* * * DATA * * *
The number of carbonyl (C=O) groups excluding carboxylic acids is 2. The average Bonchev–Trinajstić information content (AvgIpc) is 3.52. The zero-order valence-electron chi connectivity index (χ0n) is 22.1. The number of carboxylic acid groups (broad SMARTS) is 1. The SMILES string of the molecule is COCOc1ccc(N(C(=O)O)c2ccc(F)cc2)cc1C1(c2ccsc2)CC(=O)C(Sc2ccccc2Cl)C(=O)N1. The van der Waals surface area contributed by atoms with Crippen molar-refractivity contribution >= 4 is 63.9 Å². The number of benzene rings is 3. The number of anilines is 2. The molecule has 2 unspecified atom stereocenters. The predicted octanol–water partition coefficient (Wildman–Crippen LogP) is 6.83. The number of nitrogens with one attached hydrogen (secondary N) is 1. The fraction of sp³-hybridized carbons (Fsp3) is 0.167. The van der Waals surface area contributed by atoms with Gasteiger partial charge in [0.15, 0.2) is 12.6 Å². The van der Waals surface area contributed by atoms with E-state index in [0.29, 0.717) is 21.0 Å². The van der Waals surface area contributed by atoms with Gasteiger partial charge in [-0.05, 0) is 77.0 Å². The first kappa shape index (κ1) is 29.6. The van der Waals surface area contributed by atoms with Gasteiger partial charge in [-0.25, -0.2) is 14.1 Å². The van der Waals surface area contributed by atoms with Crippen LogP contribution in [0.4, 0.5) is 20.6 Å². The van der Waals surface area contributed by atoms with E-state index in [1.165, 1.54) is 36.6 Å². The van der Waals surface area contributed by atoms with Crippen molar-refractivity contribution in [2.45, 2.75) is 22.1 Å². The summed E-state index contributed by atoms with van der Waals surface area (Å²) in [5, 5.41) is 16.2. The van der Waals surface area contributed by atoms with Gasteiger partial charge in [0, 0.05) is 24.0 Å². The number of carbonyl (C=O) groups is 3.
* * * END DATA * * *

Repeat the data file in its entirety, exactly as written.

The number of carbonyl (C=O) groups excluding carboxylic acids is 2. The average Bonchev–Trinajstić information content (AvgIpc) is 3.52. The zero-order valence-electron chi connectivity index (χ0n) is 22.1. The number of carboxylic acid groups (broad SMARTS) is 1. The SMILES string of the molecule is COCOc1ccc(N(C(=O)O)c2ccc(F)cc2)cc1C1(c2ccsc2)CC(=O)C(Sc2ccccc2Cl)C(=O)N1. The van der Waals surface area contributed by atoms with Crippen molar-refractivity contribution >= 4 is 63.9 Å². The number of benzene rings is 3. The number of anilines is 2. The molecule has 2 unspecified atom stereocenters. The predicted octanol–water partition coefficient (Wildman–Crippen LogP) is 6.83. The number of nitrogens with one attached hydrogen (secondary N) is 1. The fraction of sp³-hybridized carbons (Fsp3) is 0.167. The van der Waals surface area contributed by atoms with Gasteiger partial charge in [0.15, 0.2) is 12.6 Å². The van der Waals surface area contributed by atoms with E-state index in [0.29, 0.717) is 21.0 Å². The van der Waals surface area contributed by atoms with Gasteiger partial charge in [-0.05, 0) is 77.0 Å². The first kappa shape index (κ1) is 29.6. The van der Waals surface area contributed by atoms with Gasteiger partial charge in [-0.25, -0.2) is 14.1 Å². The van der Waals surface area contributed by atoms with Crippen LogP contribution in [0.4, 0.5) is 20.6 Å². The van der Waals surface area contributed by atoms with E-state index in [1.165, 1.54) is 36.6 Å². The van der Waals surface area contributed by atoms with Crippen molar-refractivity contribution in [2.45, 2.75) is 22.1 Å². The summed E-state index contributed by atoms with van der Waals surface area (Å²) in [5, 5.41) is 16.2. The van der Waals surface area contributed by atoms with Gasteiger partial charge in [0, 0.05) is 24.0 Å². The number of carbonyl (C=O) groups is 3.